Ol' Fashioned Girl
12-01-2007, 02:51 AM
I believe in karma... but I also believe in reincarnation, so if something bad or good happens to me, it might be for something in this life or one previous. I've always said I must've done something magnificent in one of my former lives to have been rewarded in this one with Ol' Boy's love 'cause I sure haven't done anything that great to be rewarded for in this one! :)

Hillary
12-01-2007, 03:06 AM
I've had my doubts. (Or, rather, I was certain I must've murdered someone when I was a baby or something, because really...) But I'm restocking faith in it.

So, yes, I believe in karma. I also believe I'm not all-knowing. So I certainly don't understand it completely. And asking a million "Well, Where's the karma in THAT?" questions is going to get me nowhere. My Godmother died, painfully, from breast cancer, at a young age. She didn't come close to "deserving" that death. But just because I think her life was too short and her passing too painful doesn't mean that her death was her karmic "reward." Maybe she had a pretty damn important role in some afterlife, maybe she was granted an eternal angelic watch over those she loved. Maybe she was saved from being raped and murdered and tortured for a year in a basement somewhere. If I knew everything about karma, I'd know the answer. But I don't, and I'm not going to pretend I do.

And I think it's perfectly possible that jail time is not the most appropriate karmic punishment for a murderer. Maybe something will happen to them, or something will happen as a result of them not being in jail, that is much more important, or a better representation of justice. I don't know.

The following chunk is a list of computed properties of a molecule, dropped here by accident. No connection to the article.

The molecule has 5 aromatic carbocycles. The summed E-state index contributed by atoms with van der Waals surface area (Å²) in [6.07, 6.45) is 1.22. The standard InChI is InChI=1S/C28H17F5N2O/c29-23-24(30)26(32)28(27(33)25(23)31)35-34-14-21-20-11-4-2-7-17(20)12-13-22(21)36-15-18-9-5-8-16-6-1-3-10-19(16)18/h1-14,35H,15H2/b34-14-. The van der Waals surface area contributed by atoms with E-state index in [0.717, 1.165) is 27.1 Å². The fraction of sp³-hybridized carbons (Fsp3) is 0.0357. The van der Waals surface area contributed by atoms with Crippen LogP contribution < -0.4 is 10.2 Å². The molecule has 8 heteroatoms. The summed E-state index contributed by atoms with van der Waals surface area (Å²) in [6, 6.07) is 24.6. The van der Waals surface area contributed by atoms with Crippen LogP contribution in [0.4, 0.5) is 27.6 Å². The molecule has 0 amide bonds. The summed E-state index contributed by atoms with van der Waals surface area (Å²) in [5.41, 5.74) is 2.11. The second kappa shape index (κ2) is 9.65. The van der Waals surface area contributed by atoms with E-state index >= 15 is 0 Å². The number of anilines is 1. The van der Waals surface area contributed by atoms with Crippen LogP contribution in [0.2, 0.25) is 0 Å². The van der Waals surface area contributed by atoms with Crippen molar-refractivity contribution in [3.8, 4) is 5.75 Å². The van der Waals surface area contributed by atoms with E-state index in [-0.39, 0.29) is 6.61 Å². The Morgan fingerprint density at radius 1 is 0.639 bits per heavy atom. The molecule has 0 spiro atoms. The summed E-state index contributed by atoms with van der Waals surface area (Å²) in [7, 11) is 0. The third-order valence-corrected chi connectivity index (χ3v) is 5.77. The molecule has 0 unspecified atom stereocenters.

I think part of believing in karma is resigning yourself to the fact that you aren't privvy to all of its methods. So without all the facts, who are we to judge?

maestrowork
12-01-2007, 03:06 AM
People will say things exist because they know they do.

I have nothing against that. However, I do have a problem with people believing something is true because someone else told them so. I believe there's karma because my mom said so. I believe in God because my clergy said so. Find your own truth, I'll say.

Devil Ledbetter
12-01-2007, 03:08 AM
I don't believe in Karma. It's seems to me a blame the victim device.

Last year, a friend of mine lost his teen son to a horrible wreck. The day of the funeral, he became deathly ill and was hospitalized, and therefore unable to attend his child's funeral. A week later, he was diagnosed with multiple myeloma, a deadly plasma cancer.

Karma says what? He deserves this? Would those who profess a belief in karma be willing to tell this guy's wife that his cancer proves he was a jerk (in this life or an earlier one) and he's simply getting his karmic comeuppance?

Like many other religious beliefs, karma acts as a conscience cleanser: if one has much, and believes in karma, one feels little pity for those who suffer, because they must "deserve" it. Humans are powerfully attracted to conscience cleansers, but that doesn't make them real or true.

eldragon
12-01-2007, 03:26 AM
I don't believe in Karma. It's seems to me a blame the victim device.

Last year, a friend of mine lost his teen son to a horrible wreck. The day of the funeral, he became deathly ill and was hospitalized, and therefore unable to attend his child's funeral. A week later, he was diagnosed with multiple myeloma, a deadly plasma cancer.

Karma says what? He deserves this? Would those who profess a belief in karma be willing to tell this guy's wife that his cancer proves he was a jerk (in this life or an earlier one) and he's simply getting his karmic comeuppance?

Like many other religious beliefs, karma acts as a conscience cleanser: if one has much, and believes in karma, one feels little pity for those who suffer, because they must "deserve" it. Humans are powerfully attracted to conscience cleansers, but that doesn't make them real or true.

That really stinks. Kind of like my brothers situation. He was a blues guitar player and the day before the biggest gig of his life, he was killed in a car accident.

Not only did his death end his life, but it kind of ended my mom, mine and my sisters, too, in ways too personal to really go into here.

Maybe death is the reward for being good, though, and not life. Sometimes it sure feels like it to me.

maestrowork
12-01-2007, 04:00 AM
Interesting point. A lot of people think death, pain, etc. are punishments. Maybe not. I don't know.

Magdalen
12-01-2007, 04:52 AM